"Practical Essay on the Scientific Repair and Preservation of Roads,"
which was followed during the next year by his "Present State of
These two titles sound dull
enough, but McAdam wrote well, and presented his subject in a vivid
manner. Moreover, everyone agreed by now that Englandís thoroughfares
were incredibly poor, and that "something must be done about them." At
all events, by 1822 the second book was in its fifth edition, and the
success of the "macadam road" was generally recognized.
Worked for the Public Good
In 1823, on McAdamís petition, a
committee of the House of Commons was set up to inquire into the
feasibility of applying this new system of road-making throughout the
country. McAdam, of course, attended, and gave evidence at length. Only
then did it appear what immense labours and trouble he had taken in
order to bring his system to perfection. Between 1798 and 1814 he had
travelled no less than 30,000 miles in order to examine the roads of
Britain. He had spent 2,000 days on his travels, which had cost him
Besides this sum, he had expended large sums on
private experiments. All this he had carried out from entirely
disinterested motives; his only wish was that the roads should be
improved for the public good. Philanthropists who work among the
destitute or afflicted are generally recognized, but we should not
forget that the patient, painstaking round of labour which McAdam
undertook for the good of his fellow men, is also philanthropy at its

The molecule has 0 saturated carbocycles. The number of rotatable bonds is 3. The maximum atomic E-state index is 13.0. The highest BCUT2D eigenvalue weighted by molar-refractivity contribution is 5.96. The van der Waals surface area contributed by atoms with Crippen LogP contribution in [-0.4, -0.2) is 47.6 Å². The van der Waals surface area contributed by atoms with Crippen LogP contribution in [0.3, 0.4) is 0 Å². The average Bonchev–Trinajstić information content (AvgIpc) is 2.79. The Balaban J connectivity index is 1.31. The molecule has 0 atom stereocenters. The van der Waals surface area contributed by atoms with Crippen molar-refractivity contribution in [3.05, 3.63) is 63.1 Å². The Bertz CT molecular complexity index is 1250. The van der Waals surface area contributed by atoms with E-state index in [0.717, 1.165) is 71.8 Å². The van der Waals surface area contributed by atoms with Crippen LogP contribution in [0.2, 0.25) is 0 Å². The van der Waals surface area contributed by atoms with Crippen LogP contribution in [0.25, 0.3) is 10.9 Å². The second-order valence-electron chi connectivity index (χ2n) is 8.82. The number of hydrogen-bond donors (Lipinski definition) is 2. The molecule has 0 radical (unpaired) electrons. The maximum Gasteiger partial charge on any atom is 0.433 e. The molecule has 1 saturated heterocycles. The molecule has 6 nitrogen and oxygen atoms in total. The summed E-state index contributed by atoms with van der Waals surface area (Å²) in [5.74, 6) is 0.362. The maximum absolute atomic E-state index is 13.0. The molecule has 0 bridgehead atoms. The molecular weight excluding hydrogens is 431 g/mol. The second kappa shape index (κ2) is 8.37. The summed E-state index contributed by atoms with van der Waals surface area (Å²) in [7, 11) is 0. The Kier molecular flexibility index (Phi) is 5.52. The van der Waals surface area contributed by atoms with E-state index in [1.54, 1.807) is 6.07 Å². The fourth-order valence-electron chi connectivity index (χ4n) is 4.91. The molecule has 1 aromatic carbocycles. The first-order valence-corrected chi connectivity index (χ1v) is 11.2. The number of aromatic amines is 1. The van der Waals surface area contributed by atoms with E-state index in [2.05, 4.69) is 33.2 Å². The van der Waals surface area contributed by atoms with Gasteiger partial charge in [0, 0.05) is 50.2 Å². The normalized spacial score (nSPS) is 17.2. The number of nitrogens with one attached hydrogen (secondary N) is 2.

In 1827, as a direct result of the
committeeís report, McAdam became general surveyor of roads for the
whole of England, Scotland, and Wales, and Parliament voted him various
sums of money, £10,000 in all, to indemnify him for his own private
expenditure in the past.
Putting His Theories into
Henceforward, McAdam was busily
engaged in applying his fine system of road-making and maintenance
throughout the country. He worked unceasingly in spite of his increasing
age, and though his home was now as Hoddesdon, near Hertford, most of
his time was spent in journeying about the country in his carriage,
behind which a great Newfoundland dog invariably ran. The Government
wished to reward him for his great services with a knighthood, but this
McAdam refused, for his only satisfaction lay in seeing his fine new
hard roads stretching far and wide through the British country-side.
McAdam was twice married, both of
his wives being of American descent. By his first wife he had a family
of four sons and three daughters. One of his sons subsequently accepted
the knighthood which his father had declined. The famous road-maker was
an impulsive, generous-hearted man, but one who by no means suffered
fools gladly. Senseless or pig-headed opposition to his views caused him
to lose his temper, but to his family and friends he was ever the most
courteous and amiable of men.
Death from Heart Attack
He delighted to revisit the haunts
of his boyhood, and regularly each year he made an expedition to
Scotland. While returning from such a tour McAdam died at Moffat,
Dumfriesshire, on the 26th November, 1836. He was eighty years old, and
succumbed to a heart attack in a few hours. Actually, he was worn out by
building the roads of England as we know them. In spite of his
incalculabIe services to his fellow-countrymen, McAdam died a poor man,
but, as he said shortly before his death, "at least honest."